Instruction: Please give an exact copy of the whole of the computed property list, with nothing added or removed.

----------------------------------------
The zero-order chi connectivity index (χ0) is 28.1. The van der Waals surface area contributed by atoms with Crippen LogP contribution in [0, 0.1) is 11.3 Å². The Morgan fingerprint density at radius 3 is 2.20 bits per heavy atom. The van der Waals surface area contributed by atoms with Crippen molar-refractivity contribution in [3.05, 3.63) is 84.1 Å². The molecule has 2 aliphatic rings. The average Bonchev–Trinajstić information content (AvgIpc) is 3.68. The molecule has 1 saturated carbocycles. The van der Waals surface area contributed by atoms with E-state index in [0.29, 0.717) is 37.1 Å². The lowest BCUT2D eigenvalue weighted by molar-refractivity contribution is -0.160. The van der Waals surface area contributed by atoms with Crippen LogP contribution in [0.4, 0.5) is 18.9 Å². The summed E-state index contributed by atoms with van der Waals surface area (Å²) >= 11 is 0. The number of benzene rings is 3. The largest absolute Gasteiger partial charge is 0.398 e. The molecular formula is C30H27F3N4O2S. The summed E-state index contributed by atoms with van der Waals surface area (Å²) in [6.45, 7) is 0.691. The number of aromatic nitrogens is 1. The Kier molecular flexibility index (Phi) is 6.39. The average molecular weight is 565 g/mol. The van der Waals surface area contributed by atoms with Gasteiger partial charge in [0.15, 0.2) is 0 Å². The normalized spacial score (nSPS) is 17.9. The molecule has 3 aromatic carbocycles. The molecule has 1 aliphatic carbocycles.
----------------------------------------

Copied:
The zero-order chi connectivity index (χ0) is 28.1. The van der Waals surface area contributed by atoms with Crippen LogP contribution in [0, 0.1) is 11.3 Å². The Morgan fingerprint density at radius 3 is 2.20 bits per heavy atom. The van der Waals surface area contributed by atoms with Crippen molar-refractivity contribution in [3.05, 3.63) is 84.1 Å². The molecule has 2 aliphatic rings. The average Bonchev–Trinajstić information content (AvgIpc) is 3.68. The molecule has 1 saturated carbocycles. The van der Waals surface area contributed by atoms with E-state index in [0.29, 0.717) is 37.1 Å². The lowest BCUT2D eigenvalue weighted by molar-refractivity contribution is -0.160. The van der Waals surface area contributed by atoms with Crippen LogP contribution in [0.4, 0.5) is 18.9 Å². The summed E-state index contributed by atoms with van der Waals surface area (Å²) >= 11 is 0. The number of benzene rings is 3. The largest absolute Gasteiger partial charge is 0.398 e. The molecular formula is C30H27F3N4O2S. The summed E-state index contributed by atoms with van der Waals surface area (Å²) in [6.45, 7) is 0.691. The number of aromatic nitrogens is 1. The Kier molecular flexibility index (Phi) is 6.39. The average molecular weight is 565 g/mol. The van der Waals surface area contributed by atoms with Gasteiger partial charge in [0.15, 0.2) is 0 Å². The normalized spacial score (nSPS) is 17.9. The molecule has 3 aromatic carbocycles. The molecule has 1 aliphatic carbocycles.